High roller loses High Court bid to recover $20.5m in losses from Crown Casino

A HIGH roller who gambled a whopping $1.5 billion at Melbourne’s Crown Casino has lost his High Court bid to recover his losses.
Gold Coast businessman Harry Kakavas turned over $1.479 billion playing baccarat at the casino between June 2005 and August 2006 and had been fighting to recover a $20.5 million in net losses.
Mr Kakavas, who made his fortune as a property developer and has been described as Australia’s «highest of high rollers», claimed the casino knew he was a pathological gambler and acted unconscionable in allowing him to gamble away vast sums.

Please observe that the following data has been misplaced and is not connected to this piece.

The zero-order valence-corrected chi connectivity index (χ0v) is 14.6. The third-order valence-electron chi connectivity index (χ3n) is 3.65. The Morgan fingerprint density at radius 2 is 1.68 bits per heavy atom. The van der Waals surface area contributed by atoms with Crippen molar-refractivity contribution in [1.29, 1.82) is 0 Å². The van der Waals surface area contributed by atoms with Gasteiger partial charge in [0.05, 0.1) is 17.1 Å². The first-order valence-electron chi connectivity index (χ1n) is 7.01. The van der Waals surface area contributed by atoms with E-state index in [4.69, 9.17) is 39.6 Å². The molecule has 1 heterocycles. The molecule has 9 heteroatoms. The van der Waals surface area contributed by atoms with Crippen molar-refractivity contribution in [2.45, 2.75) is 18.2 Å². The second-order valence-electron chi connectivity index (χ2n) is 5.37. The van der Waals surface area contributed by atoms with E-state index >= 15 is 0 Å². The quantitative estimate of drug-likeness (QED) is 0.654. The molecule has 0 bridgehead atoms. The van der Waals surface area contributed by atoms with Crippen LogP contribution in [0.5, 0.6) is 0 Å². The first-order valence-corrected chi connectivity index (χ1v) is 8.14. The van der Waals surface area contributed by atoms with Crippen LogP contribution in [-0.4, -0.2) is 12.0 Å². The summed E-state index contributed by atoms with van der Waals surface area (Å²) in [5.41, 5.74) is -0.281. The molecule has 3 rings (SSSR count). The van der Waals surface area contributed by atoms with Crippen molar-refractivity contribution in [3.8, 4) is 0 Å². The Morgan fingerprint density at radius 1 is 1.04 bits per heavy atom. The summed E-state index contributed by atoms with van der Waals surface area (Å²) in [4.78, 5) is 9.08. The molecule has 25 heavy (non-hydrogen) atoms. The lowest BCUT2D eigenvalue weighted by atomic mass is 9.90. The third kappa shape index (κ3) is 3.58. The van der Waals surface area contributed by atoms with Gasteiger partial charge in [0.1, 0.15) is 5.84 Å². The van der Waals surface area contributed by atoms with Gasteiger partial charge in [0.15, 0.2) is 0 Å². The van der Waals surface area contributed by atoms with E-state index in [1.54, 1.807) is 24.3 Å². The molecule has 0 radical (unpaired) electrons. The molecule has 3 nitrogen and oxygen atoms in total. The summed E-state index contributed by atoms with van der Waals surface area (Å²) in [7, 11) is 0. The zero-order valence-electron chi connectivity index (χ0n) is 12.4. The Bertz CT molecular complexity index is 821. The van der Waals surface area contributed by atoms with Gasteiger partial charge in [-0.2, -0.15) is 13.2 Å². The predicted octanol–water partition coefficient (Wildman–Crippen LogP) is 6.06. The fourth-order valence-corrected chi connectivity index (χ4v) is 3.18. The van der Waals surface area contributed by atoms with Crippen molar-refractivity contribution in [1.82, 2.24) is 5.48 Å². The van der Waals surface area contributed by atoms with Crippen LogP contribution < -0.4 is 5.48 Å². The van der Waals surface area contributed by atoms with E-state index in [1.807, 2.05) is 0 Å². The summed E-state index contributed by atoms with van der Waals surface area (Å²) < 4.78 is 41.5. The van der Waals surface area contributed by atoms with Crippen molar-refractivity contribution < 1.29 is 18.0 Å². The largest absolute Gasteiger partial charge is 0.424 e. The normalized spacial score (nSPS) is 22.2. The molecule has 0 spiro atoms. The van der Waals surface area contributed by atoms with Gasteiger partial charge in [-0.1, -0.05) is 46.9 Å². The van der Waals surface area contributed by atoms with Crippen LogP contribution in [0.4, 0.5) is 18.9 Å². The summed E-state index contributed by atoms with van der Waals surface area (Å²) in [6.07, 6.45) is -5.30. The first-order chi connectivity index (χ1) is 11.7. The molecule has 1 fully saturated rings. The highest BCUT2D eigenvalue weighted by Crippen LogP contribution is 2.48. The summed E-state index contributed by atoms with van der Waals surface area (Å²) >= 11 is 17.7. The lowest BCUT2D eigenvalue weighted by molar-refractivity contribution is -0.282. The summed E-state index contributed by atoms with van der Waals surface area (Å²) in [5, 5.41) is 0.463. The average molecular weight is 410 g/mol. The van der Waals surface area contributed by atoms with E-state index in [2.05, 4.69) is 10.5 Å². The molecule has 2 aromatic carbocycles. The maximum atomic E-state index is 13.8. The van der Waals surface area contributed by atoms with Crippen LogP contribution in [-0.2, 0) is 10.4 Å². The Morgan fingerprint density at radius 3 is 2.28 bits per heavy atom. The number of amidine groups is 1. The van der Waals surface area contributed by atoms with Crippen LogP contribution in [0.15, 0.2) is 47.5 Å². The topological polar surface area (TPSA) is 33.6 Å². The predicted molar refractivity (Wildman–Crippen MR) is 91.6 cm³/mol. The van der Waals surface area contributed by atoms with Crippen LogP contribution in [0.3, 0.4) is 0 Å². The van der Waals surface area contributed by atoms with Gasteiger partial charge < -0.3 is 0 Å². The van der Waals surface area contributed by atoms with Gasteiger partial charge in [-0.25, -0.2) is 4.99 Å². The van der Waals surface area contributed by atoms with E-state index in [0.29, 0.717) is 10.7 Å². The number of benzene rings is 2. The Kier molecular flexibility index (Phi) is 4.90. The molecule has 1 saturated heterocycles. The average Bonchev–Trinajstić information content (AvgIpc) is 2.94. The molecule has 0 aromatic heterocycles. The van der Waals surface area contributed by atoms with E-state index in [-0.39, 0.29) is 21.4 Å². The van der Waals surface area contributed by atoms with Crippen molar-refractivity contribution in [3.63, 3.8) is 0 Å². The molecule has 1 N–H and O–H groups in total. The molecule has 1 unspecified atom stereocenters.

He argued Crown had lured him to its tables by allowing him use of its private jet, providing rebates on his losses and had even once driven him to the bank to withdraw more money.
After a failed attempt to recover losses on appeal at Victoria’s Supreme Court last year, Mr Kakavas made a last-ditch bid in April to take on Crown in the High Court.
Today, the court unanimously dismissed his appeal, ruling the casino did not act unconscionably, that the businessman was not in «a position of special disadvantage», and his transactions were not unfair, unjust or unreasonable.
In a statement, the court said it did not accept that Mr Kakavas’s pathological interest in gambling was a special disadvantage that made him susceptible to exploitation by Crown.
«He was able to make rational decisions in his own interests, including deciding from time to time to refrain from gambling altogether,» it said.
«Crown did not knowingly victimise the appellant (Mr Kakavas) by allowing him to gamble at its casino.»

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